Utah mom says mothers need to reach out for help with depression, anxiety
Jun 23, 2023, 8:22 PM | Updated: Jun 24, 2023, 11:05 am
EAGLE MOUNTAIN, Utah — About 15 to 20 % of women experience more severe symptoms of depression or anxiety during or after pregnancy than the average woman. That’s according to Postpartum Support International. Though these feelings can be overwhelming, experts want women to know there are effective treatment options available. One Eagle Mountain mother shares her story for Healthy Mind Matters.
For, Kristin Arnold being a mom was always in the plans.
“Being a pediatric nurse, I was like, ‘Oh, I got this! I’m ready to have a kid,’” she recalls. “We were just excited to have our little girl here.”
But suffering from perinatal mood and anxiety disorders was not in her plans.
“I wasn’t prepared for the symptoms that just came on really, really hard and fast … which for me, included depression, anxiety, OCD, and bipolar symptoms,” Arnold explained.
Despite reaching out, Arnold didn’t get the help she needed until her daughter was five months old. Finally, she found an intensive outpatient program designed specifically for moms.
“Which connected me with a psychiatrist and a therapist who were both specifically trained to work with moms and there was also a support group there of women that really helped me,” she said.
Knowing she wasn’t alone was powerful. “Then someone else would be like, ‘Oh, you too?! I thought I thought I was the only one that felt that,’” Arnold described of her virtual support group.
She says getting the right care from someone who specializes in maternal mental health is critical.
“Within two weeks he found me the medication that I needed and I started feeling better,” Arnold said. “It’s really important that you find those resources of providers and therapists and people that are specifically trained to deal with perinatal mood and anxiety disorders.”
The symptoms came back when Kristen had her second child, and again when she unexpectedly got pregnant with her third.
“He had just barely turned one and I found out I was pregnant, even though I had an IUD,” Arnold said. “That was a very stressful time for me.”
Her baby also had to be in the NICU after birth, only compounding her stress. Thanks to the support Arnold already had in place, she managed during this difficult time. “I had that support group and I felt so much more supported than I had after my first was born,” she said.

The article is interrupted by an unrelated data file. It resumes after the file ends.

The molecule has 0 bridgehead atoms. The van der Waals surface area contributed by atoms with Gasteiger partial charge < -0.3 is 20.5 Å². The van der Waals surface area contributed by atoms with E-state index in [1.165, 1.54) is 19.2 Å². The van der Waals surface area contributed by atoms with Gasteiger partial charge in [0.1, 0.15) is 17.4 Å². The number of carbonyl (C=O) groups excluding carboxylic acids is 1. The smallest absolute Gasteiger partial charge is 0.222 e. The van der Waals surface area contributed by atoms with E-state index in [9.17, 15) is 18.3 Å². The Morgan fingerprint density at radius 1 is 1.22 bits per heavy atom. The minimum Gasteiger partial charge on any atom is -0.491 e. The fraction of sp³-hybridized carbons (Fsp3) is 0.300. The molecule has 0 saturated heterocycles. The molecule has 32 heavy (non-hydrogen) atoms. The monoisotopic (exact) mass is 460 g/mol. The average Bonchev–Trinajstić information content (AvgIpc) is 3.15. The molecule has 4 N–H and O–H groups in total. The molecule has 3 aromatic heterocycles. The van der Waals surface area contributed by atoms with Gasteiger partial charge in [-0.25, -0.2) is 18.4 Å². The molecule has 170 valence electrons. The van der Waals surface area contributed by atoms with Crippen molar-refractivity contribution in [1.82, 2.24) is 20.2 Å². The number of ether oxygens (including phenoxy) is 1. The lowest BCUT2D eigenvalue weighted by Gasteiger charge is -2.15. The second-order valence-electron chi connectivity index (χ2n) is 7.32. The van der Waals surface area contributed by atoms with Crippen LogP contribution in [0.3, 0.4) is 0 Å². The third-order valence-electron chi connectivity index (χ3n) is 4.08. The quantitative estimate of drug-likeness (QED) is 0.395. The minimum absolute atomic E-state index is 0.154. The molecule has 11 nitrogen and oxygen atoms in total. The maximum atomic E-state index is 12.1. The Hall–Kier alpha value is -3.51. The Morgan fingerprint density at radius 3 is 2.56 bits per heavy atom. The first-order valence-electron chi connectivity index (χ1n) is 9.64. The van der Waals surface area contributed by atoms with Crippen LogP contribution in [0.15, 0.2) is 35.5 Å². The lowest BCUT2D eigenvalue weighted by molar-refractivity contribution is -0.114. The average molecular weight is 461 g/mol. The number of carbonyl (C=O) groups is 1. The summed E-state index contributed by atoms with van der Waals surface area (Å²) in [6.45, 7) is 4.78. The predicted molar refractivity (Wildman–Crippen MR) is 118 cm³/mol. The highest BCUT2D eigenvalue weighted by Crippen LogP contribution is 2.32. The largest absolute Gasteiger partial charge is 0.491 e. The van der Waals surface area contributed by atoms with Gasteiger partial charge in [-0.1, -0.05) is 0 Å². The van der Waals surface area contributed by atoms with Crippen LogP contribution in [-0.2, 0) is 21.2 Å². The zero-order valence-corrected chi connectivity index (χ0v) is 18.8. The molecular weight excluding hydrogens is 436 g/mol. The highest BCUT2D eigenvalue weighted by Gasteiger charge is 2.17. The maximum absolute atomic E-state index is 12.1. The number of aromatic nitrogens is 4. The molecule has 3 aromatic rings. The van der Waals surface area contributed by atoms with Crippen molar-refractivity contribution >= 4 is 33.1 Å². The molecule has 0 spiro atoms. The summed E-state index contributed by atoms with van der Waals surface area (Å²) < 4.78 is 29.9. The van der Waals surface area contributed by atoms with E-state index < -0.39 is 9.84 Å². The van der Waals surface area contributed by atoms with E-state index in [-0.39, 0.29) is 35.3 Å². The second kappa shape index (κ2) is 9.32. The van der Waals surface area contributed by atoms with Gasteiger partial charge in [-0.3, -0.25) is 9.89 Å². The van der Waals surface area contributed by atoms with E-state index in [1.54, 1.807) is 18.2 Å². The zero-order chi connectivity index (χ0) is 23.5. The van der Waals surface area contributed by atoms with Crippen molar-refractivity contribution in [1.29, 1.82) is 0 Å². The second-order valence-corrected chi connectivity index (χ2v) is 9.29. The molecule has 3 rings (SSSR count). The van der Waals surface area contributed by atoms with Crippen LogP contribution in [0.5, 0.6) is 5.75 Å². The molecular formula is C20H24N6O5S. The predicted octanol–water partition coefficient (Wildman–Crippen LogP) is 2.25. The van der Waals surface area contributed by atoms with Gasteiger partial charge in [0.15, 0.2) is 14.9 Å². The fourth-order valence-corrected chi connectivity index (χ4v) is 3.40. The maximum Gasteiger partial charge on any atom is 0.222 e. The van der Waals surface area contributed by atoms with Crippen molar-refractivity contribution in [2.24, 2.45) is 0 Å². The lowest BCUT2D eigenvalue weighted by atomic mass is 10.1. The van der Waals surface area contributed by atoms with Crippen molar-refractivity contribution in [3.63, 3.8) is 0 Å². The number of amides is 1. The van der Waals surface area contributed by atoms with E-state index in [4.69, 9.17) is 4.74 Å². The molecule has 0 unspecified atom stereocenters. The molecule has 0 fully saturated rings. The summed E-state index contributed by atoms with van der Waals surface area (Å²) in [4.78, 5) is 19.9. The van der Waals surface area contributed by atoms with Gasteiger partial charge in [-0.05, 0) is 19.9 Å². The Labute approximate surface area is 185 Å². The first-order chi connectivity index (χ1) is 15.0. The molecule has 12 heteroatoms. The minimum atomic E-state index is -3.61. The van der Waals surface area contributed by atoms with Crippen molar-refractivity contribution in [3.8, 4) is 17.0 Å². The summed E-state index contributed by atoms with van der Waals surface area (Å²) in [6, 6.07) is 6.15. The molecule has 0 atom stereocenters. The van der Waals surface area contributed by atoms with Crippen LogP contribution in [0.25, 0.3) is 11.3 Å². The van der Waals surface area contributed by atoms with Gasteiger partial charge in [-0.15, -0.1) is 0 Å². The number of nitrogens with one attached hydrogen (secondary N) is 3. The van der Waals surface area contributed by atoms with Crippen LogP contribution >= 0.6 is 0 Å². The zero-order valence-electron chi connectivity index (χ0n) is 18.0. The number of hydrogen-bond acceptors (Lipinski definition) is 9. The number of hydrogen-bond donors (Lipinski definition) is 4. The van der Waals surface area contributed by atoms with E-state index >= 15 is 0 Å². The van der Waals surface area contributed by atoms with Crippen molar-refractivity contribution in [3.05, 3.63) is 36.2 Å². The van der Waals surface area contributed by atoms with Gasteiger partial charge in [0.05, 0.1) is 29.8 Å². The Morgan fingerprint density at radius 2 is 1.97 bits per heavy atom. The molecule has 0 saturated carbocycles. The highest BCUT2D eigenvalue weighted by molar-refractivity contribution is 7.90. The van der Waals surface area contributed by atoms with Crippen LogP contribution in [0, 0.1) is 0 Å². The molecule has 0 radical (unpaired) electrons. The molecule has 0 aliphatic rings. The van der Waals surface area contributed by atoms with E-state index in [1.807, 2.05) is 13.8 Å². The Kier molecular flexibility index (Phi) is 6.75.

Jamie Hales is a licensed clinical social worker, program manager for the Huntsman Mental Health Institute Maternal Mental Health Service, and PSI board member. She says starting the conversation is sometimes the hardest part. She tells women to reach out to their primary care doctor, obstetrician, or even pediatrician.
“Making sure that you’re not afraid to speak up and say, ‘You know, hey, I’m having such a hard time right now. I don’t know if this is normal. I don’t really feel like myself,’” she said.
If you are experiencing feelings of sadness or anxiety beyond the first couple weeks postpartum, she encourages women to reach out.
“When we start to get a little bit worried is when the depression or the anxiety really persists past,” Hales explained. “If you’re seeing somebody who is really not sleeping, they’re having trouble kind of taking care of their just own basic needs.”
Hales says prioritizing self-care is not selfish and will allow you to care for your child better. “If we’re not taking care of ourselves, it’s really hard to make sure that our own cup is refilled so that we can actually do that for them,” she explained.
Though sleep is hard to come by as a new parent, Hales says new parents should aim to get four to six hours of uninterrupted sleep each night. If this isn’t possible alone, she urges moms to rely on outside support systems like family and friends.
She also encourages family members to check in on new parents. “It’s good to ask, like to really ask, ‘Hey, how are you doing?’ because that focus very often goes on to the baby and we kind of forget about the parents,” she said.
Hales says either a personal history of depression, anxiety, or bipolar disorder prior to pregnancy can be a risk factor for experiencing perinatal mood disorders. She says there is also a genetic component to experiencing these illnesses and encourages women to be aware of their family history.
Arnold encourages other women to not give up.
“You’re not weak. You don’t have a personality defect, you’re not a needy person, your brain just isn’t functioning the way it should, whether that be because of hormones, or stress, or lack of sleep, or any of the things you experience as a mom,” she said.
Despite her pain, Arnold says her life now is everything she once could only imagine it to be.
“There was a time when I was feeling so low and I didn’t really feel like I wanted to keep going,” she said. “And I just kind of had these visions in my mind of what our future might be like — my son playing soccer with my daughter in the backyard and just doing stuff like that, and the other day, I saw some of those things happening and I was like, ‘Oh my gosh! We made it!’”
“And it’s so much better. I never would have thought that my life would be so amazing,” Arnold added.
This Saturday, June 24th, Arnold is volunteering at the Climb Out of Darkness walk hosted by Postpartum Support International Utah Chapter at Wheeler Park from 9:30 am to 1:30 pm. It’s a family-friendly event with fun activities like face painting and food trucks and will provide a chance for women to connect with local resources.
The Huntsman Mental Health Institute also offers outpatient, inpatient specialized services, and a supportive outpatient program for mothers. Call 801-585-1565 for more information.